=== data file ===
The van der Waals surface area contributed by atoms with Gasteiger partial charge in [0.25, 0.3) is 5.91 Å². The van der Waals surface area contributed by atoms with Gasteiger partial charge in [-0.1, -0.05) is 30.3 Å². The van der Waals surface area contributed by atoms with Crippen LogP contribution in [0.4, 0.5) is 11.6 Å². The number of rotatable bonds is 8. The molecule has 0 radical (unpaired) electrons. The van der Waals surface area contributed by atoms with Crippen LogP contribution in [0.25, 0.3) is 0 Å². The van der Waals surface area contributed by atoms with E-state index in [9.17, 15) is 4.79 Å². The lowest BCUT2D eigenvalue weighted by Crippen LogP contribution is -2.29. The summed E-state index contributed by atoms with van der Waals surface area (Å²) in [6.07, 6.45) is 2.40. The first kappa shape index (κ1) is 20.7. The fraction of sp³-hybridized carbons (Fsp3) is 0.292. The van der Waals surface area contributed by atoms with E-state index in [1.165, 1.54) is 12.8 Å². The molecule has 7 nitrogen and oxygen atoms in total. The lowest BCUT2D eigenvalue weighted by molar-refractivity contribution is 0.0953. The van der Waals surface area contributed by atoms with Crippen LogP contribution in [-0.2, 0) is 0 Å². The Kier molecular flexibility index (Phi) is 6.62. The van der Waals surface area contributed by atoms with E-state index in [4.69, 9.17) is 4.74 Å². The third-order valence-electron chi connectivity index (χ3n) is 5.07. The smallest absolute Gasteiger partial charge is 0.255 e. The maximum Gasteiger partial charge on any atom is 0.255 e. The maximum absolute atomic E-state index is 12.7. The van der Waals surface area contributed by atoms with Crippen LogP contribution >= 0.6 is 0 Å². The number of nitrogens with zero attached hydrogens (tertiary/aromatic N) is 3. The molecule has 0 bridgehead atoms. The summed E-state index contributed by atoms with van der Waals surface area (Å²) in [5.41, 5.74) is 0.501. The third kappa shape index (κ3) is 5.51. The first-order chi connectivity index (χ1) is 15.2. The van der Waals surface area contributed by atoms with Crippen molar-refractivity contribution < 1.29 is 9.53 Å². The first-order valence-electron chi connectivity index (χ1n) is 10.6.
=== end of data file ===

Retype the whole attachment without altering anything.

The van der Waals surface area contributed by atoms with Gasteiger partial charge in [0.25, 0.3) is 5.91 Å². The van der Waals surface area contributed by atoms with Gasteiger partial charge in [-0.1, -0.05) is 30.3 Å². The van der Waals surface area contributed by atoms with Crippen LogP contribution in [0.4, 0.5) is 11.6 Å². The number of rotatable bonds is 8. The molecule has 0 radical (unpaired) electrons. The van der Waals surface area contributed by atoms with Crippen LogP contribution in [0.25, 0.3) is 0 Å². The van der Waals surface area contributed by atoms with E-state index in [9.17, 15) is 4.79 Å². The lowest BCUT2D eigenvalue weighted by Crippen LogP contribution is -2.29. The summed E-state index contributed by atoms with van der Waals surface area (Å²) in [6.07, 6.45) is 2.40. The first kappa shape index (κ1) is 20.7. The fraction of sp³-hybridized carbons (Fsp3) is 0.292. The van der Waals surface area contributed by atoms with E-state index in [1.165, 1.54) is 12.8 Å². The molecule has 7 nitrogen and oxygen atoms in total. The lowest BCUT2D eigenvalue weighted by molar-refractivity contribution is 0.0953. The van der Waals surface area contributed by atoms with Crippen LogP contribution in [-0.2, 0) is 0 Å². The Kier molecular flexibility index (Phi) is 6.62. The van der Waals surface area contributed by atoms with E-state index in [4.69, 9.17) is 4.74 Å². The third-order valence-electron chi connectivity index (χ3n) is 5.07. The smallest absolute Gasteiger partial charge is 0.255 e. The maximum Gasteiger partial charge on any atom is 0.255 e. The maximum absolute atomic E-state index is 12.7. The van der Waals surface area contributed by atoms with Crippen LogP contribution >= 0.6 is 0 Å². The number of nitrogens with zero attached hydrogens (tertiary/aromatic N) is 3. The molecule has 0 bridgehead atoms. The summed E-state index contributed by atoms with van der Waals surface area (Å²) in [5.41, 5.74) is 0.501. The third kappa shape index (κ3) is 5.51. The first-order chi connectivity index (χ1) is 15.2. The van der Waals surface area contributed by atoms with Crippen molar-refractivity contribution < 1.29 is 9.53 Å². The first-order valence-electron chi connectivity index (χ1n) is 10.6.